Unfortunately for Kim and Sammy, news of their affair soon broke in the press, sparking a firestorm of rage from several people it was unwise to enrage in those days. Studio boss Cohn was apparently so incensed by their relationship that he suffered a minor heart attack upon hearing the news. Rumors began to swirl behind-the-scenes of a mob hit placed on Sammy and orchestrated by Cohn. Kim's perhaps wise choice was to disappear for awhile until things blew over, but Sammy was forced to go one step further and diffuse a bomb that was about explode. His only choice was to marry the first African-American woman he could find, striking a deal with a beautiful singer and actress, who agreed to an arranged marriage which included a cash settlement and an eventual dissolution of the marriage after a year's time. The tactic worked and Sammy quickly fell off the hitman's radar (though it was questionable how much danger he was in, considering the amount of money many mob-owned casinos had tied up in him). The ultimate result of it all was that Sammy and Kim were ended as a couple. They saw each other only a few more times at various premieres years later, dancing openly before crowds of reporters where hardly a care was given. It was the only time such was the case for them. They last met shortly before Davis' demise, the singer making sure he was impeccably dressed for the occasion despite being on his death bed.
Despite all the controversy and peril, it was around this time Kim did what is considered her best work, in a film many consider to be Alfred Hitchcock's most personal and riveting film - 1958's VERTIGO. Kim replaced Hitchcock's first choice, actress Vera Miles, after that actress became pregnant. Despite not being Hitchcock's first choice, Kim's performance in dual roles as the mysterious blonde Madeleine Elster, and her erudite brunette double Judy Barton, proved to be inspired casting. Appearing alongside her was screen legend Jimmy Stewart, playing a phobic private eye obsessed over the two women. She and Stewart's great chemistry was boosted by Kim's smokey seduction and real life turmoil over her image. It all came together to make VERTIGO one of the legendary director's greatest creations and Kim's finest screen effort - one she never had the chance to equal.
Kim and Stewart teamed up again in 1958, along with Jack Lemmon, for a screen adaption of the popular play (and possible inspiration for the TV show Bewitched) BELL, BOOK AND CANDLE, telling the story of a witch living in 20th century times who falls for a regular guy. Lighthearted comedies tended to clash with Kim's sultrier sensibilities, leaving her coming across somewhat flat in comparison to her more comedy comfortable costars. Subsequent films continued to misuse Kim's talents, among them 1962's THE NOTORIOUS LANDLADY and BOYS' NIGHT OUT, both of which seemed to place more emphasis on her physical attributes than her acting skills. Much of this downturn resulted from the death of studio boss Cohn in 1958. Cohn was in many ways Kim's nemesis, but also ironically her chief advocate, selecting her for many of her early successes thanks to the personal stake he took in her career. Once Cohn was gone, new studio heads, with no stake in Kim's future, began to sideline her in various mediocre projects. Still, external biases weren't the only factor in her decline.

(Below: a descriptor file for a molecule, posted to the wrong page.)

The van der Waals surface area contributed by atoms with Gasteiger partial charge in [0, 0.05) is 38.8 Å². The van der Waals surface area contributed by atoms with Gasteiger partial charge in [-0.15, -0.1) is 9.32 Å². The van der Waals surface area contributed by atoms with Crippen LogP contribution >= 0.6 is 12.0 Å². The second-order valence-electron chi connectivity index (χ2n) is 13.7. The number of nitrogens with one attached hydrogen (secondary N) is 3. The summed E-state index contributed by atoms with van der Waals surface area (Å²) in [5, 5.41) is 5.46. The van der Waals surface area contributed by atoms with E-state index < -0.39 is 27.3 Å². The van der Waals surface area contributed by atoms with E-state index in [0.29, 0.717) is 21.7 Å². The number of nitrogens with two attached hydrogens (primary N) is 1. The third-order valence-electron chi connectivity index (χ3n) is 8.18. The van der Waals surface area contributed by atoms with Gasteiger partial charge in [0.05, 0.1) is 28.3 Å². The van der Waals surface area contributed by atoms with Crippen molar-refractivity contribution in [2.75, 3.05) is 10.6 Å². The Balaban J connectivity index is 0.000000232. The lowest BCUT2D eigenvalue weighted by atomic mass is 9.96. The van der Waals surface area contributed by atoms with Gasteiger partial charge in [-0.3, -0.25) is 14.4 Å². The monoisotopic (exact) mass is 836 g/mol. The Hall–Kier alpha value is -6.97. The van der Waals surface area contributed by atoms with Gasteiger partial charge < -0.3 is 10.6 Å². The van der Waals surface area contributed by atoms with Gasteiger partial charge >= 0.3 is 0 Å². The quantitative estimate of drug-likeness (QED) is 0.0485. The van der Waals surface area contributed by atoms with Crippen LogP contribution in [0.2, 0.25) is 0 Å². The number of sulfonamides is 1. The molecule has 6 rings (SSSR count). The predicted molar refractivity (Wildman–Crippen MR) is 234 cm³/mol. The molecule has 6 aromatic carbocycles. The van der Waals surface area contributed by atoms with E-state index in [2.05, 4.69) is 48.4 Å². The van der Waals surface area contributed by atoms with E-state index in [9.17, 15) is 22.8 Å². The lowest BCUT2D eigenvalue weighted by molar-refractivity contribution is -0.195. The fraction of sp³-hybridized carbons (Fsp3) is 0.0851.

Equally as damaging to her career were the films Kim passed on. Among the more noteworthy of the scripts she rejected are such classics as BREAKFAST AT TIFFANY'S, THE HUSTLER and DAYS OF WINE AND ROSES, any one of which could have been a huge shot in the arm for her career. One of Kim's choice of films, a remake of OF HUMAN BONDAGE in 1964, was a critical failure, as was her involvement with Billy Wilder's KISS ME, STUPID, which became bogged down by religious and moral outrage for it's open perspective on sexual themes, though it does enjoy a cult following today among many Wilder and Novak fans.
Further bombs in the form of films like THE AMOROUS ADVENTURES OF MOLL FLANDERS in 1965 began to sour Kim's interest in a movie career. FLANDERS did introduce her to the first man to became her husband, actor Richard Johnson. However, their marriage lasted less than a year. Soon all these failures and mediocre roles amounted to terrible state of disillusion for Kim, which prompted her to retire from acting altogether on multiple occasions throughout the late 60s and 70s. Periodic comebacks proved to be of little reward cinematically or professionally. By the 1980s, her career was on life support.
Kim managed to keep the acting work coming thanks to a languishing actor's best friend - 80's television. She did a recurring role on primetime soap opera Falcon Crest, playing the character Kit Marlowe, named for studio boss Cohn's first choice for Kim's screen name. She did the occasional movie role in this time, staring in films like the THE MIRROR CRACK'D, alongside Elizabeth Taylor and a crowd of other old Hollywood actors with waning careers. The movie ironically cast Kim and Taylor as fading screen queens. She appeared in the pilot for NBC's reboot of Alfred Hitchcock Presents in the mid 80s, playing opposite legendary director John Huston in a remake of the memorable original episode "The Man from the South." Her last role came in 1991 with the Mike Figgis thriller LIEBESTRAUM. Her on set clashes with director Figgis over the nature of her performance proved so disturbing to her that Kim effectively retired from acting for good.
Since then, Kim's life has since been devoted to her Oregon ranch and veterinarian husband, with whom she spends her days raising horses and llamas. A fire in 2000 claimed a number of valuable mementos from her career, as well as a computer which contained a long ruminating autobiography of her tumultuous life. Kim later remarked that the fire was a clear sign she had no business making such things public knowledge. Now in her early 80s, Kim has received tributes and lifetime achievement acclaim from numerous film societies and festivals. However, it may be her absence that's given her career the biggest boost since her heydays. Being left to the purview of many a classic movie fan, she has rightfully become a figure of mystery and remarkable beauty from the golden age of Hollywood. She thus enjoys a well earned reputation as one of Hollywood's most sultry screen beauties, who faded away far too soon.